What’s Next for UN Peace Efforts in Libya?

14 December 2015 | Focus | English


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At the beginning of November 2015, Bernardino León’s mandate as UN Secretary General Special Representative and Head of the UN Support Mission in Libya (UNSMIL) came to an end. After a year of intense negotiation, a UN-facilitated Political Agreement has been finalised, but it has not yet been endorsed and signed by all Libyan stakeholders. Mr. León was replaced by Martin Kobler on the 16th November 2015, an experienced German diplomat who has most recently held office as Special Representative of the Secretary-General and Head of the UN Organization Stabilization Mission in the Democratic Republic of the Congo (MONUSCO) and as Special Representative of the Secretary-General in the UN Assistance Mission in Iraq (UNAMI) (2011-2013).[1] In the context of this handover, it is useful to look at how mediation efforts have been conducted under Bernardino León’s guidance, the glitches undermining the accomplishment of a fully-fledged deal and therefore the main challenges ahead for the new UNSG Special Representative Kobler in achieving and implementing a final political agreement in a grim global outlook.

Established after the Libyan Revolution in 2011 through UNSC resolution 2009,[2] UNSMIL has since been aiming to support Libyan national efforts in post-conflict peace-building and transition. When ongoing tensions broke out into a civil war in 2014, the UNSMIL mandate was extended and further specified by UNSC resolution 2144[3] in order to enhance the capacity of the Libyan government to deal with the situation. Since then, UNSMIL has been working on a peaceful solution to the crisis and, over the last year, UN Special Representative León has been negotiating a political agreement between the main conflicting parties in Libya. When Mr. León took office in September 2014, the escalating conflict in Libya had caused the state institutions to split into two governments claiming recognition: on the one side, the Tripoli-based government has been installed by the General National Congress (GNC) elected in 2012; on the other hand, a newly-elected (July 2014) and internationally-recognised House of Representatives (HoR) and its government guided by Abdallah al-Thinni, based in Tobruk. Adding to a complex tribal system, both camps have been competing on the political, military and economic fronts. On the Tobruk side, a coalition of forces guided by General Khalifa Haftar has opposed Islamist forces that launched operation Libya Dawn in 2014 in support of the Tripoli side. Moreover, both camps have been trying to take control of the Libyan Investment Authority (LIA), the Central Bank and the National Oil Corporation (NOC). The deep fragmentation of the country and the authority vacuum also gave way to the expansion of Islamic State in Iraq and the Levant (ISIL)/Daesh-affiliated groups into a number of areas across the country.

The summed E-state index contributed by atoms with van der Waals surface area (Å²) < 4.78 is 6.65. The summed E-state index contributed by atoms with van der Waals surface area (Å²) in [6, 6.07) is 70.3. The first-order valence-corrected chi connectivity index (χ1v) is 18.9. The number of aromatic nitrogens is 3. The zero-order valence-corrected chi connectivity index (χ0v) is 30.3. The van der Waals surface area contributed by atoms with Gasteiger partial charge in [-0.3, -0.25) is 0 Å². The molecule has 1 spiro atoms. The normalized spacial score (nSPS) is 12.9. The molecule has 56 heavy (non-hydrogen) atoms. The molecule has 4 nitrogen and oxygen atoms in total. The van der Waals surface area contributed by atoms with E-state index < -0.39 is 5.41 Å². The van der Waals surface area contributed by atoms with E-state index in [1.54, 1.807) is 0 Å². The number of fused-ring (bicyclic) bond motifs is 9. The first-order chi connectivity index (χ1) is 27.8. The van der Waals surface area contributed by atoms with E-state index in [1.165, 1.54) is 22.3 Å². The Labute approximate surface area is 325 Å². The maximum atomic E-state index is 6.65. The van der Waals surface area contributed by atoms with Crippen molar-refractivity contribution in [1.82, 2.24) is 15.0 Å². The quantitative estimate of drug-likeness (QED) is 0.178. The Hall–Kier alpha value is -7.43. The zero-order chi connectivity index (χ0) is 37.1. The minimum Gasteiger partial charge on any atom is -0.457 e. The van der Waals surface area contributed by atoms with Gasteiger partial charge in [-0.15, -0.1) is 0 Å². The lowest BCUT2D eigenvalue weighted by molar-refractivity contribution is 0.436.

In order to adapt their efforts to the increasingly fragmented and complex situation on the ground, the UN mediators have been pursuing diverse tracks of dialogue:[4] political, local authorities and civil society, security and tribal.[5] The political track started with a series of confidence-building measures and two first rounds of talks between the Members of the House of Representatives in Ghadames on the 29th September 2014 and in Tripoli on the 11th October. However, after the Libyan Supreme Court ruled the Tobruk Parliament unlawful, thereby complicating the talks,[6] UNSMIL pushed for a bolder dialogue and the Libyan Dialogue Process formally started in Geneva on 14th and 15th January 2015. This allowed a series of ceasefires paving the way to further dialogue, although chaos and widespread violence did not end. The aim of the agreement sought by UNSMIL is to find a power-sharing formula accepted by all parties that would materialise in a Government of National Accord (GNA) that would in turn stabilise the country. After a few rounds of talks were convened and agreement proposal drafts were presented, on 11th July 2015 the Libyan Political Agreement was initialled by some parties to the conflict in the city of Skhirat, in Morocco. Representatives from the Tobruk-based House of Representatives and officials from municipalities such as Tripoli and Misrata, among others, initialled the agreement, while the Tripoli-based GNC refused to do so.

The text[7] of the Libyan Political Agreement introduces a series of institutional provisions, such as the formation of a one year term GNA consisting of a Council of Ministers as executive body – chaired by a presidency council composed by the Prime Minister, two deputies and two ministers –, of the House of Representatives as legislative body and of a State Council as a consultative body able to express binding and advisory opinions and that will be mainly composed by GNC representatives. As a matter of fact, after other rounds of the political dialogue in Geneva in August and in Skhirat in September, Mr. León introduced some last minute amendments to the drafts in an effort to respond to the demands of the parties, in particular changes in the mandate and membership of the State Council. Delegates of the parties then attended a high-level meeting in New York on 2nd October 2015 aimed at increasing international pressure to sign the agreement and on 8th October names for a GNA were proposed, but hardliners on both sides continued to undermine the efforts of the factions within the parties more willing to compromise,[8] while Mr. León refused further amendments and pushed until the last minute for the signature, which has still not materialised to date. However remarkable the achievement of this political agreement is, it is still based on fragile foundations and, even if signed by all parties, its implementation is bound to be difficult.